5 things to know if you’re facing an IRS audit

Understanding the basics can help you prepare to face your audit head-on

If you asked a group of people to rank their biggest fears, it’s safe to bet than an IRS audit would be near the top of at least a few lists. Audits can be very scary, especially for individuals and business owners who might not spend a lot of time thinking about tax compliance.

So, what do you do if you get an audit notice in the mail? First, stay calm and try to process the information you received. Then, consider your plan of action. In nearly all cases, it’s a good idea to talk to a lawyer first. Do not make any statements to the IRS without consulting with an attorney, especially if there’s any chance you might have accidentally or intentionally broken the law.

In advance of your meeting with a lawyer, it can be helpful to learn some key points about IRS audits and how they work. Consider the following:

  • Documentation is key:

    Your lawyer will have a much easier time helping you if all your paperwork is in order. As soon as you become aware of the audit, start gathering your tax documents, including any receipts or documentation that are relevant to the audit.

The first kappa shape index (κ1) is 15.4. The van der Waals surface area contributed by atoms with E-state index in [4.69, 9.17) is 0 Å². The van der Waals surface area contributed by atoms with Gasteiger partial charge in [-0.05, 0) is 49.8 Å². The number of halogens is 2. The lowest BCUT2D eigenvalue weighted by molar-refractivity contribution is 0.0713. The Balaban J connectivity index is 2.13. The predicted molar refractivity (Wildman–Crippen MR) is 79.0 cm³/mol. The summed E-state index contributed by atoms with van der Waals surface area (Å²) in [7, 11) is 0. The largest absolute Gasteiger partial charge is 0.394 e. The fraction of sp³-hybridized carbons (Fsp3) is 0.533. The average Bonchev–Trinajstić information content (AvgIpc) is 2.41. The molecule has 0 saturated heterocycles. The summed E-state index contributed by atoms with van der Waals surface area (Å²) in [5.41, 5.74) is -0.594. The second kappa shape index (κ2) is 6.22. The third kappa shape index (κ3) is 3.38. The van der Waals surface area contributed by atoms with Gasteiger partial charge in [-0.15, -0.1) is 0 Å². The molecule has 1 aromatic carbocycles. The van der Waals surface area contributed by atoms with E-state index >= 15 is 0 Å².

• Audits aren’t done at random:

    But that doesn’t mean that every audit is justified, either. Often, returns are audited because there is something unique that makes them stand out from other returns filed by similarly-situated taxpayers. However, just because you did something different doesn’t mean you did something wrong.

  • Tax preparation services aren’t always perfect:

    Just because you used a professional tax preparer doesn’t mean your return is perfect. Sometimes, tax preparers make mistakes. In other situations, they may have intentionally skirted the law to try and get you a bigger refund. Your lawyer can bring a fresh set of eyes to the situation to help you determine if your preparer was in error.

  • The penalties for a violation can vary:

    If it is ultimately determined that you owe more tax than you paid, the penalties for that underpayment can vary quite a bit. Relatively minor errors might only carry a small fine, while fraudulent behavior is fined much more heavily. Crimes like tax evasion can result in prison sentences.

  • You can appeal:

    If you disagree with the result of an audit, you can appeal. However, it is important to recognize that there is a deadline for filing an appeal, so be sure to consult with a lawyer as soon as possible if you aren’t already represented.

Taxpayers in the San Diego area can get help from the law firm of Janathan L. Allen, APC. Our firm represents individuals and business facing all types of tax issues, including audits, compliance and tax planning.